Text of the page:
Happy Tuesday, friends! I posted a special editorial last week about the value of cultivating personas and roleplay, but today, we’re all about constructive positivity in action! Today, let’s GET HYPE about showing your persona through your garb! We’ll start with some theory, then move on to some borrowed ideas, and then end with some examples. ❤

I must also recommend this excellent article. I found it when researching costuming for Dystopia Rising, but it’s applicable to any situation where you’re trying to create a character.

Here are a few things to keep in mind when tailoring your garb to your persona.

1) Have a cohesive idea.
This personally has been my struggle in demonstrating my persona through my garb. I’ve had many ideas over my Amtgard lifetime, and they don’t all coincide.

Ideally, you should be able to encapsulate your persona in 3-4 words. My current persona garb goal is “Valkyrie Sailor Moon”.

How is your persona similar to you? How is it different? What are your persona’s ideals, hopes, and dislikes? (If you need some help fleshing out your persona, check out this survey by Lady Dahlia Aed of the Wetlands.)

2) Have a focal or statement piece.
I think a key to defining a persona is to have a signature garb piece. This is something that when other players are asked to quickly describe you, this piece comes to mind.

For Amtgard, this can be tricky–we all have lots of garb that we want to wear!–but I think Lisael’s defining statement piece is a sluff coat with black rus pants. This is kind of how I see myself mentally when I envision my persona.

Identifying my signature garb piece is much easier for my Dystopia Rising persona. Filly wears a distinctive off-white infinity scarf. Practically, the scarf makes me identifiable in the dark, but persona-wise, the scarf is practical and multi-purpose: I can use it to wipe sweat, as a sling for a broken arm, to help filter dusty air, or to staunch blood or apply pressure.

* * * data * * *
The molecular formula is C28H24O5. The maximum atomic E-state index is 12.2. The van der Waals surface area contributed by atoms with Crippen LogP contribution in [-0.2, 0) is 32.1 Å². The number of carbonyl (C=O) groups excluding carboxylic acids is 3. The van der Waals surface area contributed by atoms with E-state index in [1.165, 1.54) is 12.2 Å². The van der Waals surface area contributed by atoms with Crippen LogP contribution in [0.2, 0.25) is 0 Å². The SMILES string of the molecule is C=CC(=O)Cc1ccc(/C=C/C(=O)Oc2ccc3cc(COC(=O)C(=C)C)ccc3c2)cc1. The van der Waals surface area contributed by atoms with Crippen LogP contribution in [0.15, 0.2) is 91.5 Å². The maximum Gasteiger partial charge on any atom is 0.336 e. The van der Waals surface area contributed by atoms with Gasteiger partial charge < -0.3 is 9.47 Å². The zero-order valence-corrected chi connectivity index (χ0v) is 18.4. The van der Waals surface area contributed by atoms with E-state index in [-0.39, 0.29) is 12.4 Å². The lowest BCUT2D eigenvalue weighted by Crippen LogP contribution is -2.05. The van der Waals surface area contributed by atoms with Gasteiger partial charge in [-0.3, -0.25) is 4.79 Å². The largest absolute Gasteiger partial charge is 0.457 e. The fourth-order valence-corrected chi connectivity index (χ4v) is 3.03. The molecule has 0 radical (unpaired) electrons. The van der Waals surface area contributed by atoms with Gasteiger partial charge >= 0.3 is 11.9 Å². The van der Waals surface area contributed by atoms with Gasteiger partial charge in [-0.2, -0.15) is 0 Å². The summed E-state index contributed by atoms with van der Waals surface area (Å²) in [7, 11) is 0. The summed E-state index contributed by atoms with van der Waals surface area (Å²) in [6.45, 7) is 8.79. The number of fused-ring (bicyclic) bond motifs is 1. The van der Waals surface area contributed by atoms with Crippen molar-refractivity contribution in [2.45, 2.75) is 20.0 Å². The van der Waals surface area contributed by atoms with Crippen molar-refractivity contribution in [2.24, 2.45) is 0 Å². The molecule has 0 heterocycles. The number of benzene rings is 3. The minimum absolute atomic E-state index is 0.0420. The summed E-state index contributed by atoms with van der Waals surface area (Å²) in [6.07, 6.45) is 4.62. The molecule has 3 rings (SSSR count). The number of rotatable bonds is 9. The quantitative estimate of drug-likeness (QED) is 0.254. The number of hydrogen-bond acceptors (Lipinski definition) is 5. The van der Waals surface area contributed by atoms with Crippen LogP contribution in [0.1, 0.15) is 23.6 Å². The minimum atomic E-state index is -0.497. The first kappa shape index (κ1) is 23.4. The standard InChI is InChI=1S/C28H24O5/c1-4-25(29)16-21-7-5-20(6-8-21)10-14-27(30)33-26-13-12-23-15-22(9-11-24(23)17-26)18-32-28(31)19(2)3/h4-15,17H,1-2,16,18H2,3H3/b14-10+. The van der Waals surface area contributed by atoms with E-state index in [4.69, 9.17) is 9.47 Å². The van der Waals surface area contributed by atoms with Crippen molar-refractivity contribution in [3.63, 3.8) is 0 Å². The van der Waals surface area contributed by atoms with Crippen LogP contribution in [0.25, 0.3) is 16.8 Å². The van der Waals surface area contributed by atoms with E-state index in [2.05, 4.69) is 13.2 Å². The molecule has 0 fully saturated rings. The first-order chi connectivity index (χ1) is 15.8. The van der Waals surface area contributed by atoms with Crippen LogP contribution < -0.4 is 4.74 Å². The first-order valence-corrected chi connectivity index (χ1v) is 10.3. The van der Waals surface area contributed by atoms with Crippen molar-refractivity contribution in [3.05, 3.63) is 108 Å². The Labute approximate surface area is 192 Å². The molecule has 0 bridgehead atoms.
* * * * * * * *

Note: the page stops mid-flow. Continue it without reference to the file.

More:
3) Focus on the details.
One of the best ways to elevate your garb from “costume you wear” to “clothes your persona wears” is to focus on the littlest of details.

For example, if your persona is historically based, do a little research regarding the crafting techniques and technology of the time. You don’t have to create everything authentically, but for example, how did people of your persona’s culture fasten their garments? What colors of dye were available in the time period and region, and would they be available to someone of your persona’s socioeconomic status?

You can also display important parts of your persona’s character and personality through minor details.

  • Does your persona follow a faith? Would they display this, and how? They might wear a religious symbol or embroider their garb with runes of power. They might have a religious tattoo. They might carry faith beads on their belt. They might have scrolls with prayers hanging from their tassets.
  • Is your persona frugal, or do they come from a poor background? They might wear patched or “upcycled” garments. Their garb might be mismatched because it’s comprised of what they have scrounged. They might have limited accoutrements, or they might have a treasured, tarnished, gaudy bauble.
  • Is/was your persona a part of the military, or did they receive military training? Their garb might be precisely fitted and pressed, or it might incorporate military-style elements, like epaulets or blazoned emblems. They might look very orderly, with limited doodads.
  • Is your persona a traveler? They might have extra pockets for storing supplies on their person, or they might have extra water containers. If they traverse the wilds, they may incorporate more natural decorations in their everyday apparel, which could change with the seasons.
  • Is your costume practical wear for your persona’s daily activities? Long, billowy sleeves get in the way of bowstrings. Dresses can be hard to move in. Corsets make it difficult to breathe, which is necessary for athletic activity.

These are just a few ideas. Most or all of these can be incorporated into field garb without hindering your ability to be battlefield effective, and these ideas can also be incorporated in ways from free to fancy.

A few borrowed ideas: